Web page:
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Illegal Craigslist turtle lands in Forest Grove on way home

Western pond turtle, listed as a 'sensitive' species, recovered from dealer peddling it online

A western pond turtle is sitting in a quarantine bath in Forest Grove, waiting for a release into the wild after being turned over to state wildlife officials by someone trying to sell it online.

The dealer, who posted a notice on the web site Craigslist.org, was persuaded to turn the turtle, about 4 or 5 years old, over to the Oregon Department of Fish and Wildlife.

Now the turtle is undergoing a battery of tests to make sure it's healthy and doesn't pose any risk to turtles in the wild.

The western pond turtle is native to Oregon and is currently listed as 'sensitive-critical' on the Oregon State Sensitive Species List. Possession, removal from the wild and harming the turtles is prohibited by state law.

'All of this could have been avoided if people would have just left this turtle in the wild,' said Barnes.

Taking native turtles out of the wild is always a bad idea, according to Barnes, because all of them are considered critical to the species' survival.

'Every time one of these animals is harmed or killed it jeopardizes the future of the species,' said Barnes. 'Every member of the population is important.'

Barnes said the reason turtles often show up for sale on Craigslist is because many people do not realize they have unique requirements that make them difficult to care for.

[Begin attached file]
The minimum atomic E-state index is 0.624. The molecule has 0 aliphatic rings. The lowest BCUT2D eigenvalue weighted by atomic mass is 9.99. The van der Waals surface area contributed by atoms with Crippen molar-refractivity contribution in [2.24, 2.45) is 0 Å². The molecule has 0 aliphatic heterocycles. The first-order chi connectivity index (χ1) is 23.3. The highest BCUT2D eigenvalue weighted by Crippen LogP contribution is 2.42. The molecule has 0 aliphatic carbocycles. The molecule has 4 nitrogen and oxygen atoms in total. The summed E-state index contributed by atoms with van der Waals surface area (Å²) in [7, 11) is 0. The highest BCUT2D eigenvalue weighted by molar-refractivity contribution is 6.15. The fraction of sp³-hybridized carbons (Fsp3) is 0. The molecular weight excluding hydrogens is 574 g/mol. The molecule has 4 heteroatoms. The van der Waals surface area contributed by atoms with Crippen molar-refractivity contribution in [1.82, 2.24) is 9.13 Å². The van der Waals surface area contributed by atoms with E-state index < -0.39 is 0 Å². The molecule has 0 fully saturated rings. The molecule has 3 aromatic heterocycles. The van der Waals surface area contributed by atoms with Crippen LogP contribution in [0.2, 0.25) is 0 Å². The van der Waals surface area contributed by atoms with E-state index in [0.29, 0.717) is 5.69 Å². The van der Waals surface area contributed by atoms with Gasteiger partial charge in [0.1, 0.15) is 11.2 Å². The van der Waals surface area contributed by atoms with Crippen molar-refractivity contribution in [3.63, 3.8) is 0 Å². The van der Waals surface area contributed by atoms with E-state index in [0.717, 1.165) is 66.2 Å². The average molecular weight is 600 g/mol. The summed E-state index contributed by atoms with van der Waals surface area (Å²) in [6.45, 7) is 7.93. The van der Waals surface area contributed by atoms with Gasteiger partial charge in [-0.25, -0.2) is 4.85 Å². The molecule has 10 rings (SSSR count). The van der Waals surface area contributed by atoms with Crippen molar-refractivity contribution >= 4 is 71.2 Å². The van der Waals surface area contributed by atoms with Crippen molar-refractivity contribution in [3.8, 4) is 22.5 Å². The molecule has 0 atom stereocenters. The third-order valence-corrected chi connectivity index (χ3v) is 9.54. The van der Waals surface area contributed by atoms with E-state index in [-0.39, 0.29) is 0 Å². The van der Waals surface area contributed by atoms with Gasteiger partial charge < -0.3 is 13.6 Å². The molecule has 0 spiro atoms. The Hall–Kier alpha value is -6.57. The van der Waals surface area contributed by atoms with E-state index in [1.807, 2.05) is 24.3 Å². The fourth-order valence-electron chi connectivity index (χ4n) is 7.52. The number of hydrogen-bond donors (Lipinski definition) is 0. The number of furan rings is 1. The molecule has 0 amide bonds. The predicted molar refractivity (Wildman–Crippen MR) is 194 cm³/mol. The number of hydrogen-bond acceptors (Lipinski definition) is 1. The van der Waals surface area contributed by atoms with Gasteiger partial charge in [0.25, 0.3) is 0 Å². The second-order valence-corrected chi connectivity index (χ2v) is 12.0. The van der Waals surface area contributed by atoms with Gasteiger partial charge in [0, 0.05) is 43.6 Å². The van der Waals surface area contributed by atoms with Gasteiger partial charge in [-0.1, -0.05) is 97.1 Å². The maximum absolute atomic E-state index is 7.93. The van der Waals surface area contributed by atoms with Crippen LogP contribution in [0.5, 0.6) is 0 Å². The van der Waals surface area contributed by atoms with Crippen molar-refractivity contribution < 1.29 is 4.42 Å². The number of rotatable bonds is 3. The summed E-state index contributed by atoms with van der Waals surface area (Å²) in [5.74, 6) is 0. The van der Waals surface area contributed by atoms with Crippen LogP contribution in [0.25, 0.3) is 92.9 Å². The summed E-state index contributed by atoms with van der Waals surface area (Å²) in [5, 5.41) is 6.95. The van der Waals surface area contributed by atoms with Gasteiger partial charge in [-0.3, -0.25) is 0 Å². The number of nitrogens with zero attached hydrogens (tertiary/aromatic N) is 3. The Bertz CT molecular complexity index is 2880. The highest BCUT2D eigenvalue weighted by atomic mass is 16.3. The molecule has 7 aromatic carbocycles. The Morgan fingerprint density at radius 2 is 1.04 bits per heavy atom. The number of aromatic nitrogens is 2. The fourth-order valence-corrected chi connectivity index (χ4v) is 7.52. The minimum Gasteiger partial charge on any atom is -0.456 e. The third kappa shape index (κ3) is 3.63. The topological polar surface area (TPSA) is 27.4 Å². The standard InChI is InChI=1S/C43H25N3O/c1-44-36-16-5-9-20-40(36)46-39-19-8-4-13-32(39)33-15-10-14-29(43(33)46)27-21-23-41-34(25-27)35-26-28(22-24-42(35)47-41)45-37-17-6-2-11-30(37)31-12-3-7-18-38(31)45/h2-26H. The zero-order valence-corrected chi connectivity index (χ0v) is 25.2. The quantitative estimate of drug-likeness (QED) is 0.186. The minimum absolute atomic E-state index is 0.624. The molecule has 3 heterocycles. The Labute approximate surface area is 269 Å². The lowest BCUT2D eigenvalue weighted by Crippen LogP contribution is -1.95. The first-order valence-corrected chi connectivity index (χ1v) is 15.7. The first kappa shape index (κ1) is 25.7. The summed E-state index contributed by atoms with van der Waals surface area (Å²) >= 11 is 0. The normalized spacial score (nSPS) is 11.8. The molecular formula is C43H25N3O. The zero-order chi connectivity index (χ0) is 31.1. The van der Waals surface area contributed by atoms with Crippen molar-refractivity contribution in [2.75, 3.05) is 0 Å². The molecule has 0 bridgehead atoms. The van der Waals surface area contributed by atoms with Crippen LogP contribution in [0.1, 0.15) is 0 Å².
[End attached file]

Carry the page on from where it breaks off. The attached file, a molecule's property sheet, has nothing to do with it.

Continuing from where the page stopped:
Western pond turtles need both aquatic and terrestrial habitat, which, even if it were legal to have one as a pet, most pet owners are not able or willing to provide.

'Most people think that turtles are just fine in water all the time or on land all the time,' said Barnes. 'This turtle needs both. Most people aren't able to or don't want to provide both kinds of habitat.'

The red-eared slider is the most common semi-aquatic turtle species in the pet trade. Sliders are not native to Oregon and are illegal in the state due their invasive nature and the harmful effects they can have on Oregon's native species.

But sliders often end up being released into the wild because, like all pond turtles, they are difficult to care for and they often outlive the interest of their caregiver.

Oregon's native turtles, under threat from invasive species like the slider and the pressures of development on their habitat, are an important part of the food chain, said Barnes.

The turtles eat aquatic insects and vegetation and provide food for other animals.

Each year they lay eggs, which are sought out by raccoons, squirrels, snakes and shrews.

'We want people to enjoy our native wildlife,' said Barnes, 'In the case of turtles some people are loving them to death. As with all wildlife, we'd prefer people enjoy them from a distance.'